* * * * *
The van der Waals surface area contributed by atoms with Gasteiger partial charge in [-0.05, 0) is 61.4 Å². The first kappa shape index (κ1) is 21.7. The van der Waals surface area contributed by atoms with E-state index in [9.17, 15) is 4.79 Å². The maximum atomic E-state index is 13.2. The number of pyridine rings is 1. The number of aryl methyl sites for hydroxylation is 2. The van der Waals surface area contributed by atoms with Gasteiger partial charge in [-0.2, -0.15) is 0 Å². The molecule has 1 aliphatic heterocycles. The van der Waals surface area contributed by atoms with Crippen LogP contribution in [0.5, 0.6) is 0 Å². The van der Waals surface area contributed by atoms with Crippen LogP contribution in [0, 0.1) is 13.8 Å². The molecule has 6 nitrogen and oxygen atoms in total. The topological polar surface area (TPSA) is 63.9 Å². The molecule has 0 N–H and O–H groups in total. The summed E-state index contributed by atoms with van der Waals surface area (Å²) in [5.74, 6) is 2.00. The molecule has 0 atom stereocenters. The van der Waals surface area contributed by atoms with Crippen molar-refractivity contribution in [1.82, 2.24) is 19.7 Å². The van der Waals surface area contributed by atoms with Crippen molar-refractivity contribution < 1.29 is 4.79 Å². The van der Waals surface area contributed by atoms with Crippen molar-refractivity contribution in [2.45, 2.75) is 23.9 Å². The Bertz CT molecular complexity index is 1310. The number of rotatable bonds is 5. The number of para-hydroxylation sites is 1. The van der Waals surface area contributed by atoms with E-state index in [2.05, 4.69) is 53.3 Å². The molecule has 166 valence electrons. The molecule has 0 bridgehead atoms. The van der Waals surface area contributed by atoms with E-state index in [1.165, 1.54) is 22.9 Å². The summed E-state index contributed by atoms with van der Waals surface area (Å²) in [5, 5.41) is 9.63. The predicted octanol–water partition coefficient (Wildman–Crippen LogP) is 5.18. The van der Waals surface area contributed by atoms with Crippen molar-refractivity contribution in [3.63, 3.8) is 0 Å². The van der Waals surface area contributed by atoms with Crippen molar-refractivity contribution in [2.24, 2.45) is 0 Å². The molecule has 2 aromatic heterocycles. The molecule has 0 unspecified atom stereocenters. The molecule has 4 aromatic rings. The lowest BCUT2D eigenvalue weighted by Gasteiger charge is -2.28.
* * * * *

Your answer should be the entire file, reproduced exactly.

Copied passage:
The van der Waals surface area contributed by atoms with Gasteiger partial charge in [-0.05, 0) is 61.4 Å². The first kappa shape index (κ1) is 21.7. The van der Waals surface area contributed by atoms with E-state index in [9.17, 15) is 4.79 Å². The maximum atomic E-state index is 13.2. The number of pyridine rings is 1. The number of aryl methyl sites for hydroxylation is 2. The van der Waals surface area contributed by atoms with Gasteiger partial charge in [-0.2, -0.15) is 0 Å². The molecule has 1 aliphatic heterocycles. The van der Waals surface area contributed by atoms with Crippen LogP contribution in [0.5, 0.6) is 0 Å². The van der Waals surface area contributed by atoms with Crippen LogP contribution in [0, 0.1) is 13.8 Å². The molecule has 6 nitrogen and oxygen atoms in total. The topological polar surface area (TPSA) is 63.9 Å². The molecule has 0 N–H and O–H groups in total. The summed E-state index contributed by atoms with van der Waals surface area (Å²) in [5.74, 6) is 2.00. The molecule has 0 atom stereocenters. The van der Waals surface area contributed by atoms with Crippen molar-refractivity contribution in [1.82, 2.24) is 19.7 Å². The van der Waals surface area contributed by atoms with Crippen molar-refractivity contribution < 1.29 is 4.79 Å². The van der Waals surface area contributed by atoms with Crippen molar-refractivity contribution in [2.45, 2.75) is 23.9 Å². The Bertz CT molecular complexity index is 1310. The number of rotatable bonds is 5. The number of para-hydroxylation sites is 1. The van der Waals surface area contributed by atoms with E-state index in [2.05, 4.69) is 53.3 Å². The molecule has 166 valence electrons. The molecule has 0 bridgehead atoms. The van der Waals surface area contributed by atoms with E-state index in [1.165, 1.54) is 22.9 Å². The summed E-state index contributed by atoms with van der Waals surface area (Å²) in [5, 5.41) is 9.63. The predicted octanol–water partition coefficient (Wildman–Crippen LogP) is 5.18. The van der Waals surface area contributed by atoms with Crippen molar-refractivity contribution in [3.63, 3.8) is 0 Å². The van der Waals surface area contributed by atoms with Crippen molar-refractivity contribution in [2.24, 2.45) is 0 Å². The molecule has 2 aromatic heterocycles. The molecule has 0 unspecified atom stereocenters. The molecule has 4 aromatic rings. The lowest BCUT2D eigenvalue weighted by Gasteiger charge is -2.28.